Ahead of his closing keynote address at the RIsk Forum Asia Pacific, former chief risk officer, SwissGrid and co-CEO, RiskTalk, Kurt Meyer examines why you should always listen to corridor conversations.
When the messaging is different in the corridors and workshops from the top floor of an organisation, that’s when real problems occur according to former chief risk officer, SwissGrid and co-CEO, RiskTalk, Kurt Meyer.
Speaking about his time at SwissGrid and the formation of his new firm, RiskTalk, Meyer said these conversations within corridors should be taken seriously if risk managers want to manage underlying risks within their organisation.
“If you talk to people on the shop floor, they’re saying: ‘Well of course we hear the CEO’s message when he says safety is important, but on the other hand, we have deadlines and we have budgets and stuff like that. Sometimes we have to take shortcuts, and these shortcuts, they bear a higher risk on the safety end.”
That made Meyer realise something. “We need more eyes and we need more ears in the company,” he recognised. That led to a big question: “How can we make every single person in the company be a part of my risk team?”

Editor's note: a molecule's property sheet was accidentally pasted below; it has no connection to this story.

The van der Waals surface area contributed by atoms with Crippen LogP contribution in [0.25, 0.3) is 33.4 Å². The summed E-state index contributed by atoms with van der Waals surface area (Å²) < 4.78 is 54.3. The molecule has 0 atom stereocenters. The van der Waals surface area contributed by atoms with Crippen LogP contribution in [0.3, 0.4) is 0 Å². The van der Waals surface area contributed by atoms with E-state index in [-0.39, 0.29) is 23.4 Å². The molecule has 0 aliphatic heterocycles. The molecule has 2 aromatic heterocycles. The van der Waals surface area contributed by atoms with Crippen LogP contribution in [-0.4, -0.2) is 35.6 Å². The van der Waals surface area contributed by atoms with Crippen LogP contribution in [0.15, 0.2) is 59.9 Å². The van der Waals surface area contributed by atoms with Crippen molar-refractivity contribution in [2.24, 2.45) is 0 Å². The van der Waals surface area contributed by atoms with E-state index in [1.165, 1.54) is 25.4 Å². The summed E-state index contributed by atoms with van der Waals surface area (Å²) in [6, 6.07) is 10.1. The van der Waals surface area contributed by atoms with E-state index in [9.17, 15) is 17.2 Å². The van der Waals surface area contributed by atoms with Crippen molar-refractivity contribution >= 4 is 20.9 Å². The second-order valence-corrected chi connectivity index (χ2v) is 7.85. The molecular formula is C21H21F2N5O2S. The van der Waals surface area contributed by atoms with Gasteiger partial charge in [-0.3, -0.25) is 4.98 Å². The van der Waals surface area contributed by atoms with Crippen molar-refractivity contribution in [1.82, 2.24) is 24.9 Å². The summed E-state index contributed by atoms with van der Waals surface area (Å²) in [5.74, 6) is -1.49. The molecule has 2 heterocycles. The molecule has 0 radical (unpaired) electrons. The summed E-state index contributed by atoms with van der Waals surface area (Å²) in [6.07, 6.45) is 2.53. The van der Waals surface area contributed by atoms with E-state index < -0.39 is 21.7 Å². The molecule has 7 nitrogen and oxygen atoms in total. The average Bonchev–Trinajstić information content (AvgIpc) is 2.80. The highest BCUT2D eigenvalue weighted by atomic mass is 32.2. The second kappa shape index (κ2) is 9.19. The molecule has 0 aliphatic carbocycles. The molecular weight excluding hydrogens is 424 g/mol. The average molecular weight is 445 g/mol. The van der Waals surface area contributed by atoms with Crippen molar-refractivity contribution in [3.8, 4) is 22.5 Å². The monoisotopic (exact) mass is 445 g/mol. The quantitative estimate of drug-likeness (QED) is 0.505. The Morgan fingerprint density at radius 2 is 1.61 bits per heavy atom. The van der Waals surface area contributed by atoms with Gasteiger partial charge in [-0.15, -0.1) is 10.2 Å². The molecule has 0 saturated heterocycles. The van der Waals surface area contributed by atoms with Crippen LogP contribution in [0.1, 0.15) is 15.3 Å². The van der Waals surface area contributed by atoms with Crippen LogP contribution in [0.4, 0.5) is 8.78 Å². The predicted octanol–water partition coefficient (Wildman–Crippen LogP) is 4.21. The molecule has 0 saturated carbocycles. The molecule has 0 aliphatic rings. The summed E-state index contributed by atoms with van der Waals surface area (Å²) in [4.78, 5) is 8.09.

That caused him to establish RiskTalk, a self-reporting system that encouraged employees from any level of the organisation to detail any element of their job that they thought could be redesigned to lower the systemic risk to the firm.
“It’s a channel for people to report ideas, problems, accidents, whatever,” Meyer explains.
That’s nothing new, you may say. But RiskTalk has been set up in a way to incentivise people to report risks by giving them live feedback about how that message is being dealt with.
“We need more eyes and we need more ears in the company. How can we make every single person in the company be a part of my risk team?
“One key issue is that to ensure that action happens and that things are fixed in a decent way. So what we have done, RiskTalk provides a dashboard for what we call a triage team,” he explains.
And that team is made up of senior decision makers who then come up with an action plan of how to mitigate the risk that’s been reported.
“They oversee the actions which have been taken, and report back to the person who has sent the message,” says Meyer.
But it’s not just about having a good system in place, it’s about having the right culture to encourage employees to report risks.
“Number one is that senior management clearly has to state that they want this transparency and nobody will be punished,” says Meyer. But just to be sure, RiskTalk also enables employees to report concerns anonymously.
Don’t miss Meyer’s closing keynote at our Risk Forum in Singapore!
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